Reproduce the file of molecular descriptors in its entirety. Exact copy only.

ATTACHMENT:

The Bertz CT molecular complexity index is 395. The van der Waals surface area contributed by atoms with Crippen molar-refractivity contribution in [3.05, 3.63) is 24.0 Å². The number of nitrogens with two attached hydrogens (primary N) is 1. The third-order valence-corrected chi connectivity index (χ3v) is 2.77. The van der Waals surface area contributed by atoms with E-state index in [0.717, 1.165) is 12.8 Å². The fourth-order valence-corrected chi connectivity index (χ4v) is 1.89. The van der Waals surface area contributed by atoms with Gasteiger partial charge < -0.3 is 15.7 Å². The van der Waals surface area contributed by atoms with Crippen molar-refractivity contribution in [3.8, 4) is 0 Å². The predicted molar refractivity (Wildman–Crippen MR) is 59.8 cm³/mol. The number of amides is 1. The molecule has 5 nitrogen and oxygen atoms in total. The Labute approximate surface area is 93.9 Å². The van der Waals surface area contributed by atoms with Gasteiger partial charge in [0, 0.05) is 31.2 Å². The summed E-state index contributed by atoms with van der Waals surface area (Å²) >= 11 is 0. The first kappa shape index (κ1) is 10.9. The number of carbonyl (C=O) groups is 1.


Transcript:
The Bertz CT molecular complexity index is 395. The van der Waals surface area contributed by atoms with Crippen molar-refractivity contribution in [3.05, 3.63) is 24.0 Å². The number of nitrogens with two attached hydrogens (primary N) is 1. The third-order valence-corrected chi connectivity index (χ3v) is 2.77. The van der Waals surface area contributed by atoms with E-state index in [0.717, 1.165) is 12.8 Å². The fourth-order valence-corrected chi connectivity index (χ4v) is 1.89. The van der Waals surface area contributed by atoms with Gasteiger partial charge < -0.3 is 15.7 Å². The van der Waals surface area contributed by atoms with Crippen molar-refractivity contribution in [3.8, 4) is 0 Å². The predicted molar refractivity (Wildman–Crippen MR) is 59.8 cm³/mol. The number of amides is 1. The molecule has 5 nitrogen and oxygen atoms in total. The Labute approximate surface area is 93.9 Å². The van der Waals surface area contributed by atoms with Gasteiger partial charge in [0, 0.05) is 31.2 Å². The summed E-state index contributed by atoms with van der Waals surface area (Å²) >= 11 is 0. The first kappa shape index (κ1) is 10.9. The number of carbonyl (C=O) groups is 1.